Author(s): OliveiraGarcia E, Deising HB
Abstract Share this page
Abstract β-1,3-Glucan and chitin are the most prominent polysaccharides of the fungal cell wall. Covalently linked, these polymers form a scaffold that determines the form and properties of vegetative and pathogenic hyphae. While the role of chitin in plant infection is well understood, the role of β-1,3-glucan is unknown. We functionally characterized the β-1,3-glucan synthase gene GLS1 of the maize (Zea mays) pathogen Colletotrichum graminicola, employing RNA interference (RNAi), GLS1 overexpression, live-cell imaging, and aniline blue fluorochrome staining. This hemibiotroph sequentially differentiates a melanized appressorium on the cuticle and biotrophic and necrotrophic hyphae in its host. Massive β-1,3-glucan contents were detected in cell walls of appressoria and necrotrophic hyphae. Unexpectedly, GLS1 expression and β-1,3-glucan contents were drastically reduced during biotrophic development. In appressoria of RNAi strains, downregulation of β-1,3-glucan synthesis increased cell wall elasticity, and the appressoria exploded. While the shape of biotrophic hyphae was unaffected in RNAi strains, necrotrophic hyphae showed severe distortions. Constitutive expression of GLS1 led to exposure of β-1,3-glucan on biotrophic hyphae, massive induction of broad-spectrum defense responses, and significantly reduced disease symptom severity. Thus, while β-1,3-glucan synthesis is required for cell wall rigidity in appressoria and fast-growing necrotrophic hyphae, its rigorous downregulation during biotrophic development represents a strategy for evading β-glucan-triggered immunity.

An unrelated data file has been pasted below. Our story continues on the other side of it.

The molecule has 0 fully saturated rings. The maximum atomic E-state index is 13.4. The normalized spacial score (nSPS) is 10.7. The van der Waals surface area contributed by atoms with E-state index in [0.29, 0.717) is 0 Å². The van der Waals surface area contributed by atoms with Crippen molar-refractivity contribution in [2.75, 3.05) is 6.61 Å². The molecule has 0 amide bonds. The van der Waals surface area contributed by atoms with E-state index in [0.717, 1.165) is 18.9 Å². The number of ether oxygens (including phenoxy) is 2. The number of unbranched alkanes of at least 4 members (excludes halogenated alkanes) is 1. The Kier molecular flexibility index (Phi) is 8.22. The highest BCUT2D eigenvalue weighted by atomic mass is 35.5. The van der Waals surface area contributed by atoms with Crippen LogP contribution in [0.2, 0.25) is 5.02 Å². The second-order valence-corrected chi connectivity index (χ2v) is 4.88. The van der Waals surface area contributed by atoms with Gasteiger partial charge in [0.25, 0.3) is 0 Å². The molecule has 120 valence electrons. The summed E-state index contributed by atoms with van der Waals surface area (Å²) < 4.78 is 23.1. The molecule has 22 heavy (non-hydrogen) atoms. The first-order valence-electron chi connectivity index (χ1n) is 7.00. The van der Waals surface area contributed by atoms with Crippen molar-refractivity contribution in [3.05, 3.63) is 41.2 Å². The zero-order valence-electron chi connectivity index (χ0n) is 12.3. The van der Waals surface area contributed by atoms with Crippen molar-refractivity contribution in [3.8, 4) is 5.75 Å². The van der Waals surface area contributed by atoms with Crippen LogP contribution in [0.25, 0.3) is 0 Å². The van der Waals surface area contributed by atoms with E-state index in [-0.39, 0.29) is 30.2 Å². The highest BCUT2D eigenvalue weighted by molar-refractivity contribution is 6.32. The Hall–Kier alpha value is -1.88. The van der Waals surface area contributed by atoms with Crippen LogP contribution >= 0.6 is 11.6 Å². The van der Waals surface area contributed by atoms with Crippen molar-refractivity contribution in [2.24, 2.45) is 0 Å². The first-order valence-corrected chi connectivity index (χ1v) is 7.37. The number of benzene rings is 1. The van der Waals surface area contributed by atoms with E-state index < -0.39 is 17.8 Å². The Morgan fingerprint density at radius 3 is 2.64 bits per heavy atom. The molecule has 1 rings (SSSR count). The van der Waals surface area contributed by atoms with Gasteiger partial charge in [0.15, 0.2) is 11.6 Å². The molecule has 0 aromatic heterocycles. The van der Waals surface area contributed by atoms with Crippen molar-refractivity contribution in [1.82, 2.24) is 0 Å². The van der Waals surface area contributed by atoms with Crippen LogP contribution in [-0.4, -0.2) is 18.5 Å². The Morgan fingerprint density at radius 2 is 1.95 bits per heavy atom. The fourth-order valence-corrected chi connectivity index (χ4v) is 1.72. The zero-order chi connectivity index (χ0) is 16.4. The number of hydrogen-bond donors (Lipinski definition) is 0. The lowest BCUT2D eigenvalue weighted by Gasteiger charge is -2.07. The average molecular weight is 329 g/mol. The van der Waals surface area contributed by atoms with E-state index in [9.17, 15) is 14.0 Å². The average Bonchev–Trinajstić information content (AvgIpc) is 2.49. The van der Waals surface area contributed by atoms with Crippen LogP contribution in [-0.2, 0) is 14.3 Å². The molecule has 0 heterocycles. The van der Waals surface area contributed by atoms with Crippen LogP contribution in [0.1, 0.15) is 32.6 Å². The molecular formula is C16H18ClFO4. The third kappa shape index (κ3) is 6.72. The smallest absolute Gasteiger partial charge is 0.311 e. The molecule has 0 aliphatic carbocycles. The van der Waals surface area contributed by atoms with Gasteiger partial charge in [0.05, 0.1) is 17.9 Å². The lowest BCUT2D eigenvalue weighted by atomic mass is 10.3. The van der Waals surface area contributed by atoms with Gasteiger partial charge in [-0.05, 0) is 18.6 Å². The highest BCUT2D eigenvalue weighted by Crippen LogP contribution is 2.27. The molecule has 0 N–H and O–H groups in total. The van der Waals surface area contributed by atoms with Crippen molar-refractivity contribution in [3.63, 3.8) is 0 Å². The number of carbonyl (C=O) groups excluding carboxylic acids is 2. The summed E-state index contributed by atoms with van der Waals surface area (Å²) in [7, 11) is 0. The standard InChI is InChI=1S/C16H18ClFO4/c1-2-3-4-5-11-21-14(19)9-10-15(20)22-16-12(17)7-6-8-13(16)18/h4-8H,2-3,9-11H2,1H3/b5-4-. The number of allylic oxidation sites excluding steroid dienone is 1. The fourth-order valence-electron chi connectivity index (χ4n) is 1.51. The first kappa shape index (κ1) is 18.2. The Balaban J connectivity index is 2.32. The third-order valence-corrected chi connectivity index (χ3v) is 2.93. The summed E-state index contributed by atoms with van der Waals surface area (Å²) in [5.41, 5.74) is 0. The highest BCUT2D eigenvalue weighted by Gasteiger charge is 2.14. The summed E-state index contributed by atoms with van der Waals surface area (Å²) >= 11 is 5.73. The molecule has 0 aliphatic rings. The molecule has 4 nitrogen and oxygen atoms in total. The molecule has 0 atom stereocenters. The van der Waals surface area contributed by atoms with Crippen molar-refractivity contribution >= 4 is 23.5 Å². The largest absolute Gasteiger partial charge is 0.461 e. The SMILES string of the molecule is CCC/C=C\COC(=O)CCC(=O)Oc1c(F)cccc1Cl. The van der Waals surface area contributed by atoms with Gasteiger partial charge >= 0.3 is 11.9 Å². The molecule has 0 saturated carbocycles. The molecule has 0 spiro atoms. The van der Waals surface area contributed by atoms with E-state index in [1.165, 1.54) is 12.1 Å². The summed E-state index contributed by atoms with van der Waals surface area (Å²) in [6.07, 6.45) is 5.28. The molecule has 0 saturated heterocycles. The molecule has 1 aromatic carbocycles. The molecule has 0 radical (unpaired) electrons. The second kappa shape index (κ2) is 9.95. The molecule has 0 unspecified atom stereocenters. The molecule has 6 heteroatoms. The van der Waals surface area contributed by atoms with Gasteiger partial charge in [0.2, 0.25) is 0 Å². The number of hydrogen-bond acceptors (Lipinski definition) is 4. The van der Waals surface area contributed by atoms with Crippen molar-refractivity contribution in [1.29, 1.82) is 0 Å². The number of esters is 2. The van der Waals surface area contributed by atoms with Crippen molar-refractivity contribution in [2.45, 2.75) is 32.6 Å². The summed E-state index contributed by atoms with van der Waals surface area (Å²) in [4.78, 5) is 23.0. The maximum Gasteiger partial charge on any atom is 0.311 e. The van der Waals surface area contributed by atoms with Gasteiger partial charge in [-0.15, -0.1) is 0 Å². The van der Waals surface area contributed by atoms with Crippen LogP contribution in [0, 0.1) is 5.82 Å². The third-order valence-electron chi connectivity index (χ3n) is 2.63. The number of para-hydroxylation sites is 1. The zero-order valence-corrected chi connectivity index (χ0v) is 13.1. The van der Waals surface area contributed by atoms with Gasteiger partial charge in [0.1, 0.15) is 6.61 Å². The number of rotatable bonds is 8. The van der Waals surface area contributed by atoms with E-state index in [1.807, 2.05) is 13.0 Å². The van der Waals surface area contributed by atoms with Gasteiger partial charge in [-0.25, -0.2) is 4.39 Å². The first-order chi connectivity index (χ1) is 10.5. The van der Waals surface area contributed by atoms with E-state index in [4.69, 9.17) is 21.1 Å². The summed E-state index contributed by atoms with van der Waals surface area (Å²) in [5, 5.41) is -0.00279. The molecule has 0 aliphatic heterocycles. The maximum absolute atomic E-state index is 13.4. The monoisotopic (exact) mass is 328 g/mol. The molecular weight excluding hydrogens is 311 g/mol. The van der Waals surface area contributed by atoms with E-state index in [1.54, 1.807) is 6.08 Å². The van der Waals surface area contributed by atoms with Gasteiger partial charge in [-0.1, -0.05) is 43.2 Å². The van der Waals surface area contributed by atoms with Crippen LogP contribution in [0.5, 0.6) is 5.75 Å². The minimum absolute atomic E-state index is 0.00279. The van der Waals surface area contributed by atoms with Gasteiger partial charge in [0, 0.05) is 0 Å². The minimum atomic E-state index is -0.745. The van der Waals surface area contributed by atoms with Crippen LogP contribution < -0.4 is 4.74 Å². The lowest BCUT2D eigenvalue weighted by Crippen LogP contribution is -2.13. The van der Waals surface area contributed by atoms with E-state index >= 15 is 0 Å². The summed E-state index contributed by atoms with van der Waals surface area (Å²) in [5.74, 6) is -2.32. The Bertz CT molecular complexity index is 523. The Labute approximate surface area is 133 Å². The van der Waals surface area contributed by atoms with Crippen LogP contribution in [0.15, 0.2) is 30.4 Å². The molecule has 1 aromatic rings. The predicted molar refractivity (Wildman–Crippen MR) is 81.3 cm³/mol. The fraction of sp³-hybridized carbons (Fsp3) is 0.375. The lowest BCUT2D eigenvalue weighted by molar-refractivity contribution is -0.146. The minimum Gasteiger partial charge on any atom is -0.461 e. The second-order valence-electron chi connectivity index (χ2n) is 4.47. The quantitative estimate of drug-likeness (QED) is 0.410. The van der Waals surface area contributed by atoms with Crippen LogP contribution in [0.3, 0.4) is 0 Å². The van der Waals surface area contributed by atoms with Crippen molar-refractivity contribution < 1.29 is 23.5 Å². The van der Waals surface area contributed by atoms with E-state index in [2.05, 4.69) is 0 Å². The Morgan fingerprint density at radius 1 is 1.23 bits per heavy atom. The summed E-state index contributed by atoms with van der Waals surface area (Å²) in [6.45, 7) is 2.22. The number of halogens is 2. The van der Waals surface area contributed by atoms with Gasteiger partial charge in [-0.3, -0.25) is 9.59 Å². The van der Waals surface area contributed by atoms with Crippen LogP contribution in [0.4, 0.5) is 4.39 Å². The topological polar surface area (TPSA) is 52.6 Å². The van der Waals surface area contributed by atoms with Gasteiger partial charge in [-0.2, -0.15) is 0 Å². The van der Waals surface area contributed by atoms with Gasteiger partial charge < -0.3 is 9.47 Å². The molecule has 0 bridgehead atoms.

This article was published in Plant Cell
and referenced in Journal of Marine Science: Research & Development